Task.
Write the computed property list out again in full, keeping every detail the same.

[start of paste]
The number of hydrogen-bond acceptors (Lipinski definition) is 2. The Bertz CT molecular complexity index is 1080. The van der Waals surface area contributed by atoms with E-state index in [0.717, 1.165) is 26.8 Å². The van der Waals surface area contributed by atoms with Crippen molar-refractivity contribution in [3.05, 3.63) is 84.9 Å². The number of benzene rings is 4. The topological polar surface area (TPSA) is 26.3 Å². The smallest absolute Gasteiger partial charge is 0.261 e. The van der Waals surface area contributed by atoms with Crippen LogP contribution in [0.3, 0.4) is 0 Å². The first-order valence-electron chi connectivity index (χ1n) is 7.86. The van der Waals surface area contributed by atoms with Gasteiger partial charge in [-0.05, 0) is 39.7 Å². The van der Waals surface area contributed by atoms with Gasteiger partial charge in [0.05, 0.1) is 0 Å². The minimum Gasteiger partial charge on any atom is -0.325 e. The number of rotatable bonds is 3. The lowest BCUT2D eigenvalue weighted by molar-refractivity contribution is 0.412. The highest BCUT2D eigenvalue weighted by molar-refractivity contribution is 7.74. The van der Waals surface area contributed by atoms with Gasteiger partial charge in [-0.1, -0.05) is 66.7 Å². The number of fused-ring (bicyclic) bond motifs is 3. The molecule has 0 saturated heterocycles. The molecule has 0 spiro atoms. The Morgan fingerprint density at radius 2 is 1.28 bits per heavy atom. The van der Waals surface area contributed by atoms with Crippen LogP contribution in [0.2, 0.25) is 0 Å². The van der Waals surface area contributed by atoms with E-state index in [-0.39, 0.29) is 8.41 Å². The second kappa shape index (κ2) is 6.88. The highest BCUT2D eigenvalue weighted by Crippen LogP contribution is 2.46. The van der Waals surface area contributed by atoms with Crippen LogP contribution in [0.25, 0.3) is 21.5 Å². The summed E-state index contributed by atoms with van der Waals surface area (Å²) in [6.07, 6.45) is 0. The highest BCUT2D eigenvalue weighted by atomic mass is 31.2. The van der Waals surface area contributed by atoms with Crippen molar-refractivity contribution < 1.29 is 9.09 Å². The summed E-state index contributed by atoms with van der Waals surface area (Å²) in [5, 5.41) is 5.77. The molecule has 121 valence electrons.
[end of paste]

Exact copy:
The number of hydrogen-bond acceptors (Lipinski definition) is 2. The Bertz CT molecular complexity index is 1080. The van der Waals surface area contributed by atoms with E-state index in [0.717, 1.165) is 26.8 Å². The van der Waals surface area contributed by atoms with Crippen molar-refractivity contribution in [3.05, 3.63) is 84.9 Å². The number of benzene rings is 4. The topological polar surface area (TPSA) is 26.3 Å². The smallest absolute Gasteiger partial charge is 0.261 e. The van der Waals surface area contributed by atoms with Crippen LogP contribution in [0.3, 0.4) is 0 Å². The first-order valence-electron chi connectivity index (χ1n) is 7.86. The van der Waals surface area contributed by atoms with Gasteiger partial charge in [-0.05, 0) is 39.7 Å². The van der Waals surface area contributed by atoms with Gasteiger partial charge in [0.05, 0.1) is 0 Å². The minimum Gasteiger partial charge on any atom is -0.325 e. The number of rotatable bonds is 3. The lowest BCUT2D eigenvalue weighted by molar-refractivity contribution is 0.412. The highest BCUT2D eigenvalue weighted by molar-refractivity contribution is 7.74. The van der Waals surface area contributed by atoms with Gasteiger partial charge in [-0.1, -0.05) is 66.7 Å². The number of fused-ring (bicyclic) bond motifs is 3. The molecule has 0 saturated heterocycles. The molecule has 0 spiro atoms. The Morgan fingerprint density at radius 2 is 1.28 bits per heavy atom. The van der Waals surface area contributed by atoms with Crippen LogP contribution in [0.2, 0.25) is 0 Å². The van der Waals surface area contributed by atoms with E-state index in [-0.39, 0.29) is 8.41 Å². The second kappa shape index (κ2) is 6.88. The highest BCUT2D eigenvalue weighted by Crippen LogP contribution is 2.46. The van der Waals surface area contributed by atoms with Crippen LogP contribution in [0.25, 0.3) is 21.5 Å². The summed E-state index contributed by atoms with van der Waals surface area (Å²) in [6.07, 6.45) is 0. The highest BCUT2D eigenvalue weighted by atomic mass is 31.2. The van der Waals surface area contributed by atoms with Crippen molar-refractivity contribution < 1.29 is 9.09 Å². The summed E-state index contributed by atoms with van der Waals surface area (Å²) in [5, 5.41) is 5.77. The molecule has 121 valence electrons.